13 February 2006

what does it mean to pray?

praying is no easy matter. it demands a relationship in which you allow the other to enter into the very center of your person, to speak there, to touch the sensitive core of your being, and allow the other to see so much that you would rather leave in darkness. and when do you really want to do that? perhaps you would let the other come across the threshold to say something, to touch something, but to allow the other into that place where you life gets its form, that is dangerous and calls for defense.
    the resistance to praying is like the resistance of tightly clenched fists. the image shows the tension, the desire to cling tightly to yourself, a greediness which betrays fear. the story about an old woman brought to a psychiatric center exemplifies an attitude. she was wild, swinging at everything in sight and scaring everyone so much that the doctors had to take everything away from her. but there was one small coin which she gripped in her fist and would not give up. in fact, it took two men to pry open that squeezed hand. it was as though she would lose her very self along with that coin. if they deprived her of that last possession, she would have nothing more, and be nothing more. that was her fear.
    when we are invited to pray we are asked to open our tightly clenched fists and to give up our last coin. but who wants to do that? a first prayer, therefore, is often a painful prayer, because you discover you dont want to let go. you hold fast to what is familiar even if you aren't proud of it. you find yourself saying, 'thats just how it is with me. i would like it to be different, but it cant be now. thats just the way it is, and thats the way ill have to leave it.' once you talk like that youve already given up the belif that your life might be otherwise, youve already let the hope for a new life float by. since you wouldnt dare to put a question mark behind a bit of your own experience with all its attachments, you have wrapped yourself up in the destiny of facts.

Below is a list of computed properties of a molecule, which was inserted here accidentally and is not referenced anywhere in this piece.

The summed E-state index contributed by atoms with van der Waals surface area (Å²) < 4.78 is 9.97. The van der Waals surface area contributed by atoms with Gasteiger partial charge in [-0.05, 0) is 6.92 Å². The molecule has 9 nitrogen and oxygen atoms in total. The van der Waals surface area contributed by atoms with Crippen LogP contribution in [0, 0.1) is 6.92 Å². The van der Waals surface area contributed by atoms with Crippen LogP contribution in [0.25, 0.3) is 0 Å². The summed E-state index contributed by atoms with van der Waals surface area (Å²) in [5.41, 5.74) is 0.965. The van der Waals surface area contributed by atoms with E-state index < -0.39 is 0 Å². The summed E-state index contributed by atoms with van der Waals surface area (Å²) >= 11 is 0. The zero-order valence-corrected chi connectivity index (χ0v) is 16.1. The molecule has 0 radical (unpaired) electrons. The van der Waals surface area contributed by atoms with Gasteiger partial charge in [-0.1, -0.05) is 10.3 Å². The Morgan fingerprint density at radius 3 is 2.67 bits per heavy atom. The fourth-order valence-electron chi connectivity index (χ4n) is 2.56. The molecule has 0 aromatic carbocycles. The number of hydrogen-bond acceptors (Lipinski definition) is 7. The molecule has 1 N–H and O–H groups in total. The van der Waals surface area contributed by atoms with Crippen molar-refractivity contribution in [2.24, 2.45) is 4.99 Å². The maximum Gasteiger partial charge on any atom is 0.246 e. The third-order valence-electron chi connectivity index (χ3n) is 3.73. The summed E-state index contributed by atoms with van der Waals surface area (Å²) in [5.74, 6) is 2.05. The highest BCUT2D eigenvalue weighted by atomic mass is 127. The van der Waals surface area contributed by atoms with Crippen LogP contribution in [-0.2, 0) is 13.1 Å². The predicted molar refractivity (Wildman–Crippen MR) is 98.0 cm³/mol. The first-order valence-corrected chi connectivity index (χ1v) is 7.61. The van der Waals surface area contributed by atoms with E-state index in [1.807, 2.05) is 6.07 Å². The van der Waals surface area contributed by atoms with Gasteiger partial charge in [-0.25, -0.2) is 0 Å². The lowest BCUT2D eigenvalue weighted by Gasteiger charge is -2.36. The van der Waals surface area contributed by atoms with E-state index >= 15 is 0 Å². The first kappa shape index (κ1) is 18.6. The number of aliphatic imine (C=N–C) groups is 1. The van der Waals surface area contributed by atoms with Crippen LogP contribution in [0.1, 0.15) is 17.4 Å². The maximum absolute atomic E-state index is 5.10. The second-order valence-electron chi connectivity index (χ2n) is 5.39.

you feel it is safer to cling to a sorry past than to trust in a new future. so you fill your hands with small, clammy coins which you dont want to surrender...
detachment is often understood as letting loose of what is attractive. but it cant also mean being attached to what is repulsive. you can become attached to your own hate. as long as you look for retaliation, you are riveted to your own past. sometimes it appears as though you would lose your self along with your revenge and hate- so you stand there with balled up fists, closed to the other who wants to heal...
    when you dare to let go and surrender one of those many fears, your hand relaxes and your palms spread out in a gesture of receiving, you must have patience, of course, before your hands are completely open and their muscles relaxed..
you can never fully achieve such an attitude, for behind each fist another one is hiding, and sometimes the process seems endless. much has happened in your life to make all these fists... at any house of the day or night you might clench again for fear.
    someone will tell you, 'you have to be able to forgive yourself.'  but that isn't possible. what is possible is to open your hands with out fear so that other can  blow your sins away. for perhaps it isnt clammy coins, but just a light dust which a soft breeze will whirl away, leaving only a grin or a chuckle behind. then you feel a bit of new freedom, and praying becomes a joy, a spontaneous reaction to the world and the people around. praying comes effortless, inspired, and lively or peaceful and quiet. then you recognize the festive and the modest as moments of prayer. you begin to suspect that to pray is to live.

with open hands, henri nouwen

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